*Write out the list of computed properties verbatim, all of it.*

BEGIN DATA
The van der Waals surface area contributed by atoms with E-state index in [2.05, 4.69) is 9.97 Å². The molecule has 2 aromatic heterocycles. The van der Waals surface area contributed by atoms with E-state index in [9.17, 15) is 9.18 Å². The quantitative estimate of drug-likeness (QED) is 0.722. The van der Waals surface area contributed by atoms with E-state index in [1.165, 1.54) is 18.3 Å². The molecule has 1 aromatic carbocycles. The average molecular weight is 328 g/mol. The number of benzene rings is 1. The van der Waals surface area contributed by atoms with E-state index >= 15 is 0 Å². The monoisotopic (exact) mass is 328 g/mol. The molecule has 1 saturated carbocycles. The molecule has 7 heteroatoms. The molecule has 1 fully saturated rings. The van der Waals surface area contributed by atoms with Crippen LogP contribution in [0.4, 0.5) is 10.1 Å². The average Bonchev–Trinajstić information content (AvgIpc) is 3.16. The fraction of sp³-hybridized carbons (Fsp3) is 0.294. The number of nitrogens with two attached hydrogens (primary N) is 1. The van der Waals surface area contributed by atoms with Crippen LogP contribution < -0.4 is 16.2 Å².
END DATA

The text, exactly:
The van der Waals surface area contributed by atoms with E-state index in [2.05, 4.69) is 9.97 Å². The molecule has 2 aromatic heterocycles. The van der Waals surface area contributed by atoms with E-state index in [9.17, 15) is 9.18 Å². The quantitative estimate of drug-likeness (QED) is 0.722. The van der Waals surface area contributed by atoms with E-state index in [1.165, 1.54) is 18.3 Å². The molecule has 1 aromatic carbocycles. The average molecular weight is 328 g/mol. The number of benzene rings is 1. The van der Waals surface area contributed by atoms with E-state index >= 15 is 0 Å². The monoisotopic (exact) mass is 328 g/mol. The molecule has 1 saturated carbocycles. The molecule has 7 heteroatoms. The molecule has 1 fully saturated rings. The van der Waals surface area contributed by atoms with Crippen LogP contribution in [0.4, 0.5) is 10.1 Å². The average Bonchev–Trinajstić information content (AvgIpc) is 3.16. The fraction of sp³-hybridized carbons (Fsp3) is 0.294. The number of nitrogens with two attached hydrogens (primary N) is 1. The van der Waals surface area contributed by atoms with Crippen LogP contribution < -0.4 is 16.2 Å².